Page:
What you should know if you’ve been involved in an Auto Accident in California

When you are involved in a motor vehicle collision and you are injured there are certain questions that every injured party wants answered. Some of this information and the corresponding insurance terms can be confusing, and rightfully so since often times this information has never been explained to you. In order to pursue a claim against the party that caused the collision there are certain things that a personal injury lawyer must determine. One of the initial factors that must be determined is liability.  Once liability is determined, then a Negligence claim can be made for Damages.

What is Liability?

Liability simply means who is “liable” or at fault for the accident. Once liability is determined; the person found liable will be responsible for any harms and losses that they have caused you or your family.

Liability can be clear cut, other times it is a complex issue that can potentially prevent you from proving a negligence claim and obtaining a settlement for your injury. There are many things that lawyers look at to determine liability. If there is a police report, the lawyer will order it, as it will state who the police officers determined to be the liable party. Other information to assist in determining liability is statements by the parties involved, their passengers, and independent witnesses, if available. Unfortunately, you won’t always have a police report, or independent witnesses. In those cases, the auto accident is considered a word versus word scenario, and often times in these cases you will see that each party is stating that the other party is at fault for the accident. In that scenario liability is solely based on the statements from the parties involved along with the physical damage found on the vehicles. However, in some cases traffic cameras can establish who is at fault, but this evidence is much more difficult to obtain. Once liability has been established the lawyer can move forward with a Negligence claim.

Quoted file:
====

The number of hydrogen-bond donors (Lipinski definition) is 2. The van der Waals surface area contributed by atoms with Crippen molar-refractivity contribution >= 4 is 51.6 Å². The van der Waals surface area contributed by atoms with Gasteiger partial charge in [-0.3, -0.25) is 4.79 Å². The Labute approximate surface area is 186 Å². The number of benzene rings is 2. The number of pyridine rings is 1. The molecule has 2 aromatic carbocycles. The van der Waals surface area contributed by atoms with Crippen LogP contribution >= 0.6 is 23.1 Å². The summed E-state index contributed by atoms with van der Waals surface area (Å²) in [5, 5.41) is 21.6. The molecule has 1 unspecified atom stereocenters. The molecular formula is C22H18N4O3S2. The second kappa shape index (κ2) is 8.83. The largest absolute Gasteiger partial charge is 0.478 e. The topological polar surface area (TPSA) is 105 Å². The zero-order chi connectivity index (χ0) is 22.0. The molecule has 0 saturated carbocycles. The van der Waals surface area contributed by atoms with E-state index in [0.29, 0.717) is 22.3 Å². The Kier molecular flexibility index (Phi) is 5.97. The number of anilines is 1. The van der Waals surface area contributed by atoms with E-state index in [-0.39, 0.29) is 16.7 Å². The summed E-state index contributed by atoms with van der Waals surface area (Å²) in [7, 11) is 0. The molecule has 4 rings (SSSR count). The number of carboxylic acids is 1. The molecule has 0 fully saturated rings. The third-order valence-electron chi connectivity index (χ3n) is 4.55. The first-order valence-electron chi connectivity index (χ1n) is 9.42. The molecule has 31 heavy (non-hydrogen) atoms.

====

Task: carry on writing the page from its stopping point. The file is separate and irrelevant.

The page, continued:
What is Negligence?

In essence Negligence means the failure to exercise care towards others, compared to what a reasonable prudent person would do in the same/similar circumstance. A person is negligent if their conduct falls below the standards of behavior established by the law for protection of others, and it causes harm.

In order to prove Negligence you need to speak with a lawyer to determine what facts and evidence you need to support the claim. Once Negligence is proved you can seek damages for the harm that resulted from the Negligence.

What are Damages?

Damages are the amount of money the injured party may be awarded from the claim or lawsuit. There are different types of damages. Special Damages include medical bills, loss of earnings, and out of pocket costs, etc.  General Damages are the damages related your pain and suffering, basically how this injury affects your day to day life. There is another area of damages called Punitive Damages. Punitive Damages are to punish the defendant for doing something wrong, and are only awarded in very particular cases, such as Driving Under the Influence.

Every case has a different value. No two cases are the same. Each case is carefully reviewed before the lawyer can determine what the case is likely to settle for. The insurance company will value your case based on the significance of the accident, the type of treatment, the injuries, etc. However, insurance carriers will almost always undervalue your case, and this is something that each and every individual should be cautious of. Each case needs to be carefully assessed by the injured parties’ lawyer to increase the potential value on the case.